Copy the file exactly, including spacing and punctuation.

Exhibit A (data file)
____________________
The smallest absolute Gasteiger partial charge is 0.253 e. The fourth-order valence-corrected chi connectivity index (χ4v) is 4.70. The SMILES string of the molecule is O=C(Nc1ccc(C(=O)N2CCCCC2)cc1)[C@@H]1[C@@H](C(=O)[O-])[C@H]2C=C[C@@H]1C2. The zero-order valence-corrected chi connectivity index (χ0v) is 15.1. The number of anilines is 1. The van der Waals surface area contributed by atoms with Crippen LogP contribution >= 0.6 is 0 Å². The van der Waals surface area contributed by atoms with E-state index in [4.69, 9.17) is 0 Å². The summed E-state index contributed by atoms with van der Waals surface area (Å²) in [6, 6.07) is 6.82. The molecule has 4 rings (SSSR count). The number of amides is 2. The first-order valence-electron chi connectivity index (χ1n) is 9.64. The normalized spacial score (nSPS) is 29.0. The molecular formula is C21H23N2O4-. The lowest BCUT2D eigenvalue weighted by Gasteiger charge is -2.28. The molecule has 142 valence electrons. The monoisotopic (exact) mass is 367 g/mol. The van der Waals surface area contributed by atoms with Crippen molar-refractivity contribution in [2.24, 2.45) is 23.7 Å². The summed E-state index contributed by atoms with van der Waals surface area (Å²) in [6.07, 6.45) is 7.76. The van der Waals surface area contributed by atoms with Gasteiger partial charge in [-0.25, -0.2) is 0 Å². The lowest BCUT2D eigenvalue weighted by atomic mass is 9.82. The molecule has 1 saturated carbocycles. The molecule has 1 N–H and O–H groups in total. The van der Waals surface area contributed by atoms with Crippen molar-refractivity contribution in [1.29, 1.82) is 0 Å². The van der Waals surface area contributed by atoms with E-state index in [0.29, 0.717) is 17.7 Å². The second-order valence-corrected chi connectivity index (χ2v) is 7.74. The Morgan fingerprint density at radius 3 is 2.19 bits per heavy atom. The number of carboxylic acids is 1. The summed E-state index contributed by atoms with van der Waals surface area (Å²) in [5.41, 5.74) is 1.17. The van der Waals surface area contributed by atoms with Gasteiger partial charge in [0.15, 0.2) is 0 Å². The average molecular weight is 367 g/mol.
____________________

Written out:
The smallest absolute Gasteiger partial charge is 0.253 e. The fourth-order valence-corrected chi connectivity index (χ4v) is 4.70. The SMILES string of the molecule is O=C(Nc1ccc(C(=O)N2CCCCC2)cc1)[C@@H]1[C@@H](C(=O)[O-])[C@H]2C=C[C@@H]1C2. The zero-order valence-corrected chi connectivity index (χ0v) is 15.1. The number of anilines is 1. The van der Waals surface area contributed by atoms with Crippen LogP contribution >= 0.6 is 0 Å². The van der Waals surface area contributed by atoms with E-state index in [4.69, 9.17) is 0 Å². The summed E-state index contributed by atoms with van der Waals surface area (Å²) in [6, 6.07) is 6.82. The molecule has 4 rings (SSSR count). The number of amides is 2. The first-order valence-electron chi connectivity index (χ1n) is 9.64. The normalized spacial score (nSPS) is 29.0. The molecular formula is C21H23N2O4-. The lowest BCUT2D eigenvalue weighted by Gasteiger charge is -2.28. The molecule has 142 valence electrons. The monoisotopic (exact) mass is 367 g/mol. The van der Waals surface area contributed by atoms with Crippen molar-refractivity contribution in [2.24, 2.45) is 23.7 Å². The summed E-state index contributed by atoms with van der Waals surface area (Å²) in [6.07, 6.45) is 7.76. The van der Waals surface area contributed by atoms with Gasteiger partial charge in [-0.25, -0.2) is 0 Å². The lowest BCUT2D eigenvalue weighted by atomic mass is 9.82. The molecule has 1 saturated carbocycles. The molecule has 1 N–H and O–H groups in total. The van der Waals surface area contributed by atoms with Crippen molar-refractivity contribution in [1.29, 1.82) is 0 Å². The van der Waals surface area contributed by atoms with E-state index in [0.29, 0.717) is 17.7 Å². The second-order valence-corrected chi connectivity index (χ2v) is 7.74. The Morgan fingerprint density at radius 3 is 2.19 bits per heavy atom. The number of carboxylic acids is 1. The summed E-state index contributed by atoms with van der Waals surface area (Å²) in [5.41, 5.74) is 1.17. The van der Waals surface area contributed by atoms with Gasteiger partial charge in [0.15, 0.2) is 0 Å². The average molecular weight is 367 g/mol.